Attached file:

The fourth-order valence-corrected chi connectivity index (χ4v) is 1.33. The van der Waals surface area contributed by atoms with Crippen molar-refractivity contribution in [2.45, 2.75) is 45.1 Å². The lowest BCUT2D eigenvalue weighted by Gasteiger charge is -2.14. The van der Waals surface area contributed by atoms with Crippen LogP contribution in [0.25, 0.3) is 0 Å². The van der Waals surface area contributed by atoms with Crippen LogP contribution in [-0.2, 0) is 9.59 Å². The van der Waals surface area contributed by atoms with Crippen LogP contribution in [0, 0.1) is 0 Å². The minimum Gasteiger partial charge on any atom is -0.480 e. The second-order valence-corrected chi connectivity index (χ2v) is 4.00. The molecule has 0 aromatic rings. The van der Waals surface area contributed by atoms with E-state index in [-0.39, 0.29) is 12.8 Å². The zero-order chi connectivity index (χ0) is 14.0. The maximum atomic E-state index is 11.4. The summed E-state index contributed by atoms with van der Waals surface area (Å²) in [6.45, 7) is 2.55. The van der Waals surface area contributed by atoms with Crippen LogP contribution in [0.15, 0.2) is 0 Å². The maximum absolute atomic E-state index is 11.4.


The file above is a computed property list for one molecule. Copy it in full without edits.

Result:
The fourth-order valence-corrected chi connectivity index (χ4v) is 1.33. The van der Waals surface area contributed by atoms with Crippen molar-refractivity contribution in [2.45, 2.75) is 45.1 Å². The lowest BCUT2D eigenvalue weighted by Gasteiger charge is -2.14. The van der Waals surface area contributed by atoms with Crippen LogP contribution in [0.25, 0.3) is 0 Å². The van der Waals surface area contributed by atoms with Crippen LogP contribution in [-0.2, 0) is 9.59 Å². The van der Waals surface area contributed by atoms with Crippen LogP contribution in [0, 0.1) is 0 Å². The minimum Gasteiger partial charge on any atom is -0.480 e. The second-order valence-corrected chi connectivity index (χ2v) is 4.00. The molecule has 0 aromatic rings. The van der Waals surface area contributed by atoms with E-state index in [-0.39, 0.29) is 12.8 Å². The zero-order chi connectivity index (χ0) is 14.0. The maximum atomic E-state index is 11.4. The summed E-state index contributed by atoms with van der Waals surface area (Å²) in [6.45, 7) is 2.55. The van der Waals surface area contributed by atoms with Crippen LogP contribution in [0.15, 0.2) is 0 Å². The maximum absolute atomic E-state index is 11.4.